Last Friday at the premises of Prince Taz palace, (under the umbrella of the culture development fund) lyrics of renowned Egyptian poet, Fouad Haddad were sublime
In a spirit of social and political engagement, and with an original artistic twist, family and friends of late Egyptian vernacular pillar Fouad Haddad (1927-1885) gathered to remember him on Friday on the anniversary of his birth. Through the poetry evening titled Ail Al Maash, (A child in retirement) they commemorated the celebrated wordsmith by reciting his poetry and paying tribute to his vernacular wit.
Haddad wrote colloquial poetry throughout the 1950s, 1960s and 1970s in an artistic trajectory that was seldom interrupted, even during his years of incarceration for political (communist) activism. At a time when art was often engineered by the state to promote its national project, Haddad opted to raise the flag of the emancipation of creativity.
Haddad’s overriding passion — alongside Salah Jahin, and later Abdul Rahman el-Abnudy and Sayid Higab — was the revival of colloquial Arabic-language poetry. It is a genre that does not necessarily belong to the folkloric tradition, which generally emphasizes the indigenous over the modern. Nor does it hold itself inferior to classical poetry, even though — in the realm of traditional Arabic language studies — the classical usually supersedes the colloquial.
Haddad’s quest was germane to everyday life — a sphere to which colloquial language is best suited. Through his poetry, he managed to look at issues of public concern through the lens of everyday experience.
For example, he used the well-known character of Al-Messaharati, whose job it is to wake the faithful for dawn prayers during the Islamic fasting month of Ramadan. In "Al-Messaharati" (1964), Haddad employed this character — engrained in society’s collective consciousness — to awaken in the reader notions of apathy and estrangement. Friday’s tribute included a recitation of "Al-Messaharati," which continues to resonate among 21st century audiences much as it did among those of the 1960s.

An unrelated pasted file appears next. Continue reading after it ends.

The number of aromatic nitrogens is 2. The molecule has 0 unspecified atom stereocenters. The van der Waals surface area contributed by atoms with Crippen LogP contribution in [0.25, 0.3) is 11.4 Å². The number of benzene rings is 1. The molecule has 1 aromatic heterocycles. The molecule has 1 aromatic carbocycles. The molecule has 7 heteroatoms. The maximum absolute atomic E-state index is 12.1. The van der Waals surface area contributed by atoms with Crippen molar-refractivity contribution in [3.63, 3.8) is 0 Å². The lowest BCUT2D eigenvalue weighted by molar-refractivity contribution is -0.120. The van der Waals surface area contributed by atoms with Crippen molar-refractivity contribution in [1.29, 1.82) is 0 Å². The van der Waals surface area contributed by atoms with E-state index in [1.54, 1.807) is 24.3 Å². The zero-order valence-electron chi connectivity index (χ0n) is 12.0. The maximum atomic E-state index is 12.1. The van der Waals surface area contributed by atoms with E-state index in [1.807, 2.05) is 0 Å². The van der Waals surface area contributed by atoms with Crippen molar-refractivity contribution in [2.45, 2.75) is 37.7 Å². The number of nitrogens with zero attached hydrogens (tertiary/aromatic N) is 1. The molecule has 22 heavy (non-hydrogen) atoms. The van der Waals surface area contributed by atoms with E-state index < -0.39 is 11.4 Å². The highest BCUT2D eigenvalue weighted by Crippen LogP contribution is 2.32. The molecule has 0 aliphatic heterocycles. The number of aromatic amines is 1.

Imbued with a love for their ancestral homeland despite the difficulties of living in it, Haddad’s children and grandchildren established a dialectical relationship with their audience by posing the question: how can a contemporary sense of belonging materialize in the face of consistent alienation?
Throughout the poetry evening, Haddad’s son Amin performed solo recitals, followed by recitals by other presenters. These readings were interspersed with original compositions by Hazem Shahin, who performed them with his ‘oud alongside Ashraf Nagati and percussionist Amir Ezzat.
While Amin Haddad provided a rather traditional take on poetry recital, Samia Jahin and Ahmad Haddad added an element of performance art. Jahin — daughter of another father of colloquial poetry, Salah Jahin — articulated her words powerfully, while also adding subtle lines of satire here and there.
When Shahin began his musical accompaniment, the group burst into euphoric song, led by the oudist’s enthusiastic vocals. Shahin challenged the limits of experimentation by giving a rap-like percussion accompaniment to Ahmad Haddad, while the latter performed "Al-Duktur Saad" ("Doctor Saad").
At one point, eight-year-old Amina Fahmy reminded the audience of Haddad’s celebrated children’s poetry, which manages to attain a depth transcending age and function. She gave a playful performance of "Belyatshu Sughayar" ("Little Clown"), following a rather ominous recital of "‘Atr al-Saeed" ("Southbound Train"), whereby she reintroduced notions of hope to an otherwise gloomy subject.
Modern Arabic literature scholar Marylin Booth has written extensively about the use of colloquial language in poetry as the "language of the self and the conscience” and the language that “creates and categorizes reality." Friday’s performance of Haddad’s colloquial poetic works served to emphasize these notions.
Experiencing poetic recitation as a collective act, performed with passion, gives a further dimension to its reverberation. A proof of its — and Haddad’s — continued relevance and poetic power today.